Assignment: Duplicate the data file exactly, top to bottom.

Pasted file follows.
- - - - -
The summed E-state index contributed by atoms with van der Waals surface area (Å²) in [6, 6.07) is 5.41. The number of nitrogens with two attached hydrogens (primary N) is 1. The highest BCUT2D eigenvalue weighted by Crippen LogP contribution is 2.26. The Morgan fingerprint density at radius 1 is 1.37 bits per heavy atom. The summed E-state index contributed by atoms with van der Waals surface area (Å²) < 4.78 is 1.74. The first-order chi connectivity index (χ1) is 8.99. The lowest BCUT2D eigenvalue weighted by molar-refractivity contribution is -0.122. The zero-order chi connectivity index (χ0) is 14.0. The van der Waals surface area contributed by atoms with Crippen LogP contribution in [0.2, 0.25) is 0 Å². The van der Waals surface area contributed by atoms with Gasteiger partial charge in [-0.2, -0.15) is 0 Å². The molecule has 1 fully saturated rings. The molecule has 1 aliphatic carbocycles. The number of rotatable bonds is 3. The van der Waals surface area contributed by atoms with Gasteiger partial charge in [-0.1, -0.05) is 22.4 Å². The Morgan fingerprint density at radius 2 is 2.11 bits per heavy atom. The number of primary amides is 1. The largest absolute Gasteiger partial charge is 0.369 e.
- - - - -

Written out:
The summed E-state index contributed by atoms with van der Waals surface area (Å²) in [6, 6.07) is 5.41. The number of nitrogens with two attached hydrogens (primary N) is 1. The highest BCUT2D eigenvalue weighted by Crippen LogP contribution is 2.26. The Morgan fingerprint density at radius 1 is 1.37 bits per heavy atom. The summed E-state index contributed by atoms with van der Waals surface area (Å²) < 4.78 is 1.74. The first-order chi connectivity index (χ1) is 8.99. The lowest BCUT2D eigenvalue weighted by molar-refractivity contribution is -0.122. The zero-order chi connectivity index (χ0) is 14.0. The van der Waals surface area contributed by atoms with Crippen LogP contribution in [0.2, 0.25) is 0 Å². The van der Waals surface area contributed by atoms with Gasteiger partial charge in [-0.2, -0.15) is 0 Å². The molecule has 1 fully saturated rings. The molecule has 1 aliphatic carbocycles. The number of rotatable bonds is 3. The van der Waals surface area contributed by atoms with Gasteiger partial charge in [-0.1, -0.05) is 22.4 Å². The Morgan fingerprint density at radius 2 is 2.11 bits per heavy atom. The number of primary amides is 1. The largest absolute Gasteiger partial charge is 0.369 e.